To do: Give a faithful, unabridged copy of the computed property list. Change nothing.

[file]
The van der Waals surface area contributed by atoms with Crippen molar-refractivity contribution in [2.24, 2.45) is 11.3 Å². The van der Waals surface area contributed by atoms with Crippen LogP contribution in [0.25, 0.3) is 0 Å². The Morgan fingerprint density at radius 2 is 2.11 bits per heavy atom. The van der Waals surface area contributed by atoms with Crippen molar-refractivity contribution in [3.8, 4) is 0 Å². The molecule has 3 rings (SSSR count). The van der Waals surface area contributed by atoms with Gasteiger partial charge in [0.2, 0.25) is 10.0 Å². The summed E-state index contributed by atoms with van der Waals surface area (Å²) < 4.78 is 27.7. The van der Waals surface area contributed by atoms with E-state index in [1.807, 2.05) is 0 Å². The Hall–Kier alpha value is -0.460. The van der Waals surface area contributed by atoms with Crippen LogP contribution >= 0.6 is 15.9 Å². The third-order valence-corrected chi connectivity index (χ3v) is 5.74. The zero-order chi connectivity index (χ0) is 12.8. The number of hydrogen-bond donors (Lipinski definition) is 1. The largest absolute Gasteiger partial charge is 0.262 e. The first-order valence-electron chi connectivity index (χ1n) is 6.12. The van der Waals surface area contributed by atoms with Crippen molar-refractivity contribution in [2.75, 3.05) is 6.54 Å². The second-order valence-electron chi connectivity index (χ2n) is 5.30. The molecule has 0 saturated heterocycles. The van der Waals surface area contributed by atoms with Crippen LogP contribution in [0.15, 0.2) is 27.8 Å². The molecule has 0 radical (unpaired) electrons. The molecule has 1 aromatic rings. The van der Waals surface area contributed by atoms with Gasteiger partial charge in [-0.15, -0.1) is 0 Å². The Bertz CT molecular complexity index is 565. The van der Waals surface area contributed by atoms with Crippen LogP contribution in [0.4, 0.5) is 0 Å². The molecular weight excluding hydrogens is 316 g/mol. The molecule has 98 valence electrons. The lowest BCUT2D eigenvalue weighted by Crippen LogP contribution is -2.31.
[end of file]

The van der Waals surface area contributed by atoms with Crippen molar-refractivity contribution in [2.24, 2.45) is 11.3 Å². The van der Waals surface area contributed by atoms with Crippen LogP contribution in [0.25, 0.3) is 0 Å². The Morgan fingerprint density at radius 2 is 2.11 bits per heavy atom. The van der Waals surface area contributed by atoms with Crippen molar-refractivity contribution in [3.8, 4) is 0 Å². The molecule has 3 rings (SSSR count). The van der Waals surface area contributed by atoms with Gasteiger partial charge in [0.2, 0.25) is 10.0 Å². The summed E-state index contributed by atoms with van der Waals surface area (Å²) < 4.78 is 27.7. The van der Waals surface area contributed by atoms with E-state index in [1.807, 2.05) is 0 Å². The Hall–Kier alpha value is -0.460. The van der Waals surface area contributed by atoms with Crippen LogP contribution >= 0.6 is 15.9 Å². The third-order valence-corrected chi connectivity index (χ3v) is 5.74. The zero-order chi connectivity index (χ0) is 12.8. The number of hydrogen-bond donors (Lipinski definition) is 1. The largest absolute Gasteiger partial charge is 0.262 e. The first-order valence-electron chi connectivity index (χ1n) is 6.12. The van der Waals surface area contributed by atoms with Crippen molar-refractivity contribution in [2.75, 3.05) is 6.54 Å². The second-order valence-electron chi connectivity index (χ2n) is 5.30. The molecule has 0 saturated heterocycles. The van der Waals surface area contributed by atoms with Crippen LogP contribution in [0.15, 0.2) is 27.8 Å². The molecule has 0 radical (unpaired) electrons. The molecule has 1 aromatic rings. The van der Waals surface area contributed by atoms with Gasteiger partial charge in [-0.15, -0.1) is 0 Å². The Bertz CT molecular complexity index is 565. The van der Waals surface area contributed by atoms with Crippen LogP contribution in [0.4, 0.5) is 0 Å². The molecular weight excluding hydrogens is 316 g/mol. The molecule has 98 valence electrons. The lowest BCUT2D eigenvalue weighted by Crippen LogP contribution is -2.31.